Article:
Swartz is a hero in the online and information-freedom communities. This documentary, while excessive with the halo treatment, makes a moving case for such distinction and raises vital questions about the government’s regard for civil liberties.
Using home movies, footage and talking heads, writer-director Brian Knappenberger (“We Are Legion: The Story of the Hacktivists”) presents the life and moral journey of the Illinois-bred Swartz, beginning with his days as a computer-fascinated toddler.
At 12, Swartz created a site resembling the yet-to-be-invented Wikipedia. At 14, he helped develop RSS. At 19, he was a major force behind Reddit and was a T-shirt-wearing millionaire.
His transformation occurred when, fired by Conde Nast, Swartz began concentrating on social-justice activism, centering on his belief that online public data, often available by subscription only, should be free.
Swartz downloaded nearly 20 million pages of public documents from the federal court system’s database and released them, in one of numerous hacktivist projects.
His Demand Progress nonprofit helped kill the wrongheaded Stop Online Piracy Act.
Swartz’s primary legal troubles stemmed from a 2010 episode in which, using the MIT network, Swartz downloaded an “extraordinary volume of articles” from JSTOR, an academic library. Though he didn’t profit financially, and JSTOR filed no charges against him, Swartz was charged with 13 felony counts, largely under the Computer Fraud and Abuse Act, legislation considered antiquated. Conviction could mean 35 years in prison.
Swartz hanged himself in January 2013. Observers, describing overzealous and persecutive law enforcement, blame the U.S. government for the tragedy.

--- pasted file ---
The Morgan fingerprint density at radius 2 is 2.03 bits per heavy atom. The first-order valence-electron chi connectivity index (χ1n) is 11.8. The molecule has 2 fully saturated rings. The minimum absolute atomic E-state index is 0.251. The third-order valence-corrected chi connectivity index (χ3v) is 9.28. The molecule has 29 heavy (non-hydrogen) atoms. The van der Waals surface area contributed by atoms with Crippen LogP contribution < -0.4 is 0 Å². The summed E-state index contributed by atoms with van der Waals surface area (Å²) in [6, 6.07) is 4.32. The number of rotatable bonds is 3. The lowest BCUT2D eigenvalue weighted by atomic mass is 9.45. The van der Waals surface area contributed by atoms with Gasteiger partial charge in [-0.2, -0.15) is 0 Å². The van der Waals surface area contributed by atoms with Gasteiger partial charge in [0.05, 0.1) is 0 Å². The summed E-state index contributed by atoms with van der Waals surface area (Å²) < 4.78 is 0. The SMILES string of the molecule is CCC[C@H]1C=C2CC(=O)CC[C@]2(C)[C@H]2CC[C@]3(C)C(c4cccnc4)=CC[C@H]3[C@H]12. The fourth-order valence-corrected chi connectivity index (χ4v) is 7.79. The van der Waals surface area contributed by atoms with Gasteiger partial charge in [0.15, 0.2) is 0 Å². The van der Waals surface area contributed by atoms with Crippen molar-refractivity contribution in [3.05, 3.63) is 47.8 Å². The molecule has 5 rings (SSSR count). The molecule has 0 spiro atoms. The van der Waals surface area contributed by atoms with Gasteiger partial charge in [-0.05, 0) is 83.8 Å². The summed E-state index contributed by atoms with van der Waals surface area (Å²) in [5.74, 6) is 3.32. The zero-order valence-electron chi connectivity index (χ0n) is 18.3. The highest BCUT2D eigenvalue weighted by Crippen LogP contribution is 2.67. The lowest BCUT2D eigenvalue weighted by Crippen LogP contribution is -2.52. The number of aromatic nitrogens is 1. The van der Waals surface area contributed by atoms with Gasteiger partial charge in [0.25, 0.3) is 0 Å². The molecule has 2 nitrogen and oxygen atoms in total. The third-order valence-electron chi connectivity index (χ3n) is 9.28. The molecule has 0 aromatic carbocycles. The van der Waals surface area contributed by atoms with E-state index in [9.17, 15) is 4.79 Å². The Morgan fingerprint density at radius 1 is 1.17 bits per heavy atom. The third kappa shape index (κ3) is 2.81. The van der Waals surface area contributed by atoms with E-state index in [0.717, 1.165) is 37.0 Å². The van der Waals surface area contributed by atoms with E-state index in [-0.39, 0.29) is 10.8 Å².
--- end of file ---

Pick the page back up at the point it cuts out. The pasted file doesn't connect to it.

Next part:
As family members, colleagues, girlfriends and tech-world notables repeatedly issue pro-Swartz comments, Knappenberger paints Swartz as a martyr — no detractors agreed to be interviewed — and viewers don’t really get a deep-down sense of Swartz.
Additionally, Knappenberger sometimes gets hazy when detailing whether Swartz was breaking the law, exploiting a loophole or simply peeving prosecutors with his aggressive endeavors.
Still, the film’s information and insights demonstrate that Swartz got a terrible deal and that the government acted with questionable regard for constitutional principles. It also shows how lawmakers have fallen behind technology and how information-access issues figure into daily life.
Foremost, the fittingly angry, consistently engrossing film succeeds as a salute to Swartz, whose efforts weren’t for naught. Last year, U.S. Rep. Zoe Lofgren, D-San Jose, introduced Aaron’s Law to amend the Computer Fraud and Abuse Act, for starters.
The Internet’s Own Boy: The Story of Aaron Swartz ★★★
Starring Aaron Swartz, Ben Swartz, Noah Swartz, Robert Swartz, Susan Swartz, Tim Berners-Lee, Taren Stinebrickner-Kauffman
Written and directed by Brain Knappenberger
Running time 1 hour, 45 minutes